Effects of mastic resin and its essential oil on the growth of proteolytic Clostridium botulinum
Daphne Phillips Daifasa, James P. Smit, a, Burke Blanchfieldb, Greg Sandersb, John W. Austinb and John Koukoutisisc
a Department of Food Science and Agricultural Chemistry, McGill University, Macdonald Campus, 21,111 Lakeshore Road, St. Anne de Bellevue, Quebec, Canada H9X 3V9
b Bureau of Microbial Hazards, Food Directorate, Health Products and Food Branch, Health Canada, Ottawa, Ontario, Canada K1A 0L2
c Collège d'Alfred, Université de Guelph, 31, rue St-Paul, C.P. 580, Alfred, Ontario, Canada K0B 1A0
Studies were done to determine the effect of mastic resin and its essential oil, alone and in conjunction with ethanol, on the growth of proteolytic strains of Clostridium botulinum in media, and on neurotoxin production in challenge studies with English-style crumpets. Preliminary studies, using a spot-on-the-lawn method, indicated that high levels of mastic resin in ethanol (~8% w/w) were required for complete inhibition of all strains of C. botulinum tested, but mastic resin in ethanol had a greater anti-botulinal effect than ethanol alone. However, only low levels of mastic oil (~0.3% v/v) were required for inhibition of proteolytic strains of C. botulinum. Both studies showed a strain specific inhibition, with C. botulinum type A strains being more sensitive to mastic resin and its essential oil than type B strains. However, mastic resin in ethanol proved to be more effective when used as a vapor phase inhibitor applied to cotton pads and placed inside inoculated plates than when added directly to media. While both mastic resin and its essential oil inhibited the growth of proteolytic strains of C. botulinum in vitro, they failed to inhibit neurotoxin production in challenge studies with C. botulinum in English-style crumpets.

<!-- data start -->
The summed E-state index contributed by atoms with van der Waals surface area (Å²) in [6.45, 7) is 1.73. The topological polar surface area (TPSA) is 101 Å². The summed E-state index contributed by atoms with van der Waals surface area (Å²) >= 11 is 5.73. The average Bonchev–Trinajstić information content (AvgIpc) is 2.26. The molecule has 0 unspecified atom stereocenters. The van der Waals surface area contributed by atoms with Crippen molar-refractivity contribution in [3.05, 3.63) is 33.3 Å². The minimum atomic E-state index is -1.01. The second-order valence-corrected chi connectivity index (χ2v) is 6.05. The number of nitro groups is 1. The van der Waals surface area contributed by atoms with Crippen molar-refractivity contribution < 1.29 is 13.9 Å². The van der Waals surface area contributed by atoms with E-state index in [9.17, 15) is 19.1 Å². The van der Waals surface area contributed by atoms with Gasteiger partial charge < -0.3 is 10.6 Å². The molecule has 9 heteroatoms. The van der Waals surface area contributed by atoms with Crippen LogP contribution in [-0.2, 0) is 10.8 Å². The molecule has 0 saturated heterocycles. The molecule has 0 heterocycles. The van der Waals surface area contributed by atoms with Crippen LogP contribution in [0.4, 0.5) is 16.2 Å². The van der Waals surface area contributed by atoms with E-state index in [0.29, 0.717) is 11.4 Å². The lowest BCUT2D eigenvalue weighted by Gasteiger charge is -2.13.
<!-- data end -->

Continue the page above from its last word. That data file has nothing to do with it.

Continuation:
Author Keywords: Mastic; Ethanol; Clostridium botulinum; Botulinum neurotoxin